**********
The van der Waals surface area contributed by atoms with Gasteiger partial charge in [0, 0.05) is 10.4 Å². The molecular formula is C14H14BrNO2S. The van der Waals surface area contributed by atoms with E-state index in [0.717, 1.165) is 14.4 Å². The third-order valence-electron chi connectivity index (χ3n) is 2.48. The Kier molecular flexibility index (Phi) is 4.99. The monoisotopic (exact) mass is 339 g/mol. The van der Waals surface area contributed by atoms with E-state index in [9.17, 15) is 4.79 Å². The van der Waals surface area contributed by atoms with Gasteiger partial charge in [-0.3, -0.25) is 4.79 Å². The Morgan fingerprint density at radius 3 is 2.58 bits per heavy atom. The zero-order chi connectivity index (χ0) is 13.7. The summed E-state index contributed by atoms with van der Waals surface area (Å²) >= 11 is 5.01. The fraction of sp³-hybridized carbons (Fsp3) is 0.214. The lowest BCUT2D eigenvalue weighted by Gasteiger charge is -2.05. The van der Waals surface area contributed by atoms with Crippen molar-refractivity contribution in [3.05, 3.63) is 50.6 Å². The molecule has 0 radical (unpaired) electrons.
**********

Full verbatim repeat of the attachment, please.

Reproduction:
The van der Waals surface area contributed by atoms with Gasteiger partial charge in [0, 0.05) is 10.4 Å². The molecular formula is C14H14BrNO2S. The van der Waals surface area contributed by atoms with E-state index in [0.717, 1.165) is 14.4 Å². The third-order valence-electron chi connectivity index (χ3n) is 2.48. The Kier molecular flexibility index (Phi) is 4.99. The monoisotopic (exact) mass is 339 g/mol. The van der Waals surface area contributed by atoms with E-state index in [9.17, 15) is 4.79 Å². The van der Waals surface area contributed by atoms with Gasteiger partial charge in [-0.3, -0.25) is 4.79 Å². The Morgan fingerprint density at radius 3 is 2.58 bits per heavy atom. The zero-order chi connectivity index (χ0) is 13.7. The summed E-state index contributed by atoms with van der Waals surface area (Å²) >= 11 is 5.01. The fraction of sp³-hybridized carbons (Fsp3) is 0.214. The lowest BCUT2D eigenvalue weighted by Gasteiger charge is -2.05. The van der Waals surface area contributed by atoms with Crippen molar-refractivity contribution in [3.05, 3.63) is 50.6 Å². The molecule has 0 radical (unpaired) electrons.